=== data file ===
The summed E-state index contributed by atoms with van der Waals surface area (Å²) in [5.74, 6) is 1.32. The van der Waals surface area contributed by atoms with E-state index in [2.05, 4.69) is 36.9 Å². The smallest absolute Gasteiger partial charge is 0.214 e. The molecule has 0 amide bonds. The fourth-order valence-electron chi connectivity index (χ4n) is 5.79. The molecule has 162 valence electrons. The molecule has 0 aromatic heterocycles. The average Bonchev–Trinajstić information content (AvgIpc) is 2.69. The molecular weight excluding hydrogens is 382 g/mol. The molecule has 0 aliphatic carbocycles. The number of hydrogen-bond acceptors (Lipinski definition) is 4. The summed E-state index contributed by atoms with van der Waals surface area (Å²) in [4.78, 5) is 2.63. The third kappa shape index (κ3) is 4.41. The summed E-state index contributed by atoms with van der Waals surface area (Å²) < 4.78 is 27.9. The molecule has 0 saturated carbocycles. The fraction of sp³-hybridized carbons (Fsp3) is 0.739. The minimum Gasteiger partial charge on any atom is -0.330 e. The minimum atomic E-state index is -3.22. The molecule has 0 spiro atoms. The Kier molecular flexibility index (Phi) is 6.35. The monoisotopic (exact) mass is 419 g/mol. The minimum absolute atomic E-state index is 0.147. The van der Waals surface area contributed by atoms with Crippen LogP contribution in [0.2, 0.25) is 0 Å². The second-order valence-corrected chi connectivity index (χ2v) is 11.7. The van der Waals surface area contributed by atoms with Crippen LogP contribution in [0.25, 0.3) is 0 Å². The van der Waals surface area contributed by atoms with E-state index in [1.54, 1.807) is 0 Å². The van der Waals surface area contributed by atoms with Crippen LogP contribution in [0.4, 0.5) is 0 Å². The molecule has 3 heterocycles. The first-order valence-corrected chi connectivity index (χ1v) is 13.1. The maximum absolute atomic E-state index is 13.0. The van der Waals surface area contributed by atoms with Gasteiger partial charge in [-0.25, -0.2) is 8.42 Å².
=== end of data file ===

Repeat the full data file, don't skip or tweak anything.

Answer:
The summed E-state index contributed by atoms with van der Waals surface area (Å²) in [5.74, 6) is 1.32. The van der Waals surface area contributed by atoms with E-state index in [2.05, 4.69) is 36.9 Å². The smallest absolute Gasteiger partial charge is 0.214 e. The molecule has 0 amide bonds. The fourth-order valence-electron chi connectivity index (χ4n) is 5.79. The molecule has 162 valence electrons. The molecule has 0 aromatic heterocycles. The average Bonchev–Trinajstić information content (AvgIpc) is 2.69. The molecular weight excluding hydrogens is 382 g/mol. The molecule has 0 aliphatic carbocycles. The number of hydrogen-bond acceptors (Lipinski definition) is 4. The summed E-state index contributed by atoms with van der Waals surface area (Å²) in [4.78, 5) is 2.63. The third kappa shape index (κ3) is 4.41. The summed E-state index contributed by atoms with van der Waals surface area (Å²) < 4.78 is 27.9. The molecule has 0 saturated carbocycles. The fraction of sp³-hybridized carbons (Fsp3) is 0.739. The minimum Gasteiger partial charge on any atom is -0.330 e. The minimum atomic E-state index is -3.22. The molecule has 0 spiro atoms. The Kier molecular flexibility index (Phi) is 6.35. The monoisotopic (exact) mass is 419 g/mol. The minimum absolute atomic E-state index is 0.147. The van der Waals surface area contributed by atoms with Crippen LogP contribution in [0.2, 0.25) is 0 Å². The second-order valence-corrected chi connectivity index (χ2v) is 11.7. The van der Waals surface area contributed by atoms with Crippen LogP contribution in [0.25, 0.3) is 0 Å². The van der Waals surface area contributed by atoms with E-state index in [1.54, 1.807) is 0 Å². The van der Waals surface area contributed by atoms with Crippen LogP contribution in [0.4, 0.5) is 0 Å². The molecule has 3 heterocycles. The first-order valence-corrected chi connectivity index (χ1v) is 13.1. The maximum absolute atomic E-state index is 13.0. The van der Waals surface area contributed by atoms with Gasteiger partial charge in [-0.25, -0.2) is 8.42 Å².